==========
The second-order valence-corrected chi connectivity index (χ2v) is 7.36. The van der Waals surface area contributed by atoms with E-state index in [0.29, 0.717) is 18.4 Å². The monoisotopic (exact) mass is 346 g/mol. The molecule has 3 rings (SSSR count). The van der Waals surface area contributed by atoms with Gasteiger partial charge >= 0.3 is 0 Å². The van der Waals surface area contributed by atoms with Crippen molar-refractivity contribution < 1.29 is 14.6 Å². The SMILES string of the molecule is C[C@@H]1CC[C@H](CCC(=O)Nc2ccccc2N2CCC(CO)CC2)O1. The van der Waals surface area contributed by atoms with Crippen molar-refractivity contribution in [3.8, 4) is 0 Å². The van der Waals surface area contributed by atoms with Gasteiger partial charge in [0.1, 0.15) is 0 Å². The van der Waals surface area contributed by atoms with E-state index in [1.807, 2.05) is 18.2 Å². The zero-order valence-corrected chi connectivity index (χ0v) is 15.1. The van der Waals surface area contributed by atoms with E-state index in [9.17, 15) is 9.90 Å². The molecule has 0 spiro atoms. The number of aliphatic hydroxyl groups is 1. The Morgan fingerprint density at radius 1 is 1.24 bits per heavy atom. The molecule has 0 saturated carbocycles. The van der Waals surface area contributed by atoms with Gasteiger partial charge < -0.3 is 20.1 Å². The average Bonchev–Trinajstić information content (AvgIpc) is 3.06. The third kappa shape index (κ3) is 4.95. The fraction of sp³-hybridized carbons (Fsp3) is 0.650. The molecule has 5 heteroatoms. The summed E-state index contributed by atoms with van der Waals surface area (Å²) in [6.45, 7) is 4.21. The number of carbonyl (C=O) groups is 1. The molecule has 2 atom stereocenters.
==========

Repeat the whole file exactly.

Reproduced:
The second-order valence-corrected chi connectivity index (χ2v) is 7.36. The van der Waals surface area contributed by atoms with E-state index in [0.29, 0.717) is 18.4 Å². The monoisotopic (exact) mass is 346 g/mol. The molecule has 3 rings (SSSR count). The van der Waals surface area contributed by atoms with Gasteiger partial charge >= 0.3 is 0 Å². The van der Waals surface area contributed by atoms with Crippen molar-refractivity contribution < 1.29 is 14.6 Å². The SMILES string of the molecule is C[C@@H]1CC[C@H](CCC(=O)Nc2ccccc2N2CCC(CO)CC2)O1. The van der Waals surface area contributed by atoms with Crippen molar-refractivity contribution in [3.8, 4) is 0 Å². The van der Waals surface area contributed by atoms with Gasteiger partial charge in [0.1, 0.15) is 0 Å². The van der Waals surface area contributed by atoms with E-state index in [1.807, 2.05) is 18.2 Å². The zero-order valence-corrected chi connectivity index (χ0v) is 15.1. The van der Waals surface area contributed by atoms with E-state index in [9.17, 15) is 9.90 Å². The molecule has 0 spiro atoms. The number of aliphatic hydroxyl groups is 1. The Morgan fingerprint density at radius 1 is 1.24 bits per heavy atom. The molecule has 0 saturated carbocycles. The van der Waals surface area contributed by atoms with Gasteiger partial charge < -0.3 is 20.1 Å². The average Bonchev–Trinajstić information content (AvgIpc) is 3.06. The third kappa shape index (κ3) is 4.95. The fraction of sp³-hybridized carbons (Fsp3) is 0.650. The molecule has 5 heteroatoms. The summed E-state index contributed by atoms with van der Waals surface area (Å²) in [6.45, 7) is 4.21. The number of carbonyl (C=O) groups is 1. The molecule has 2 atom stereocenters.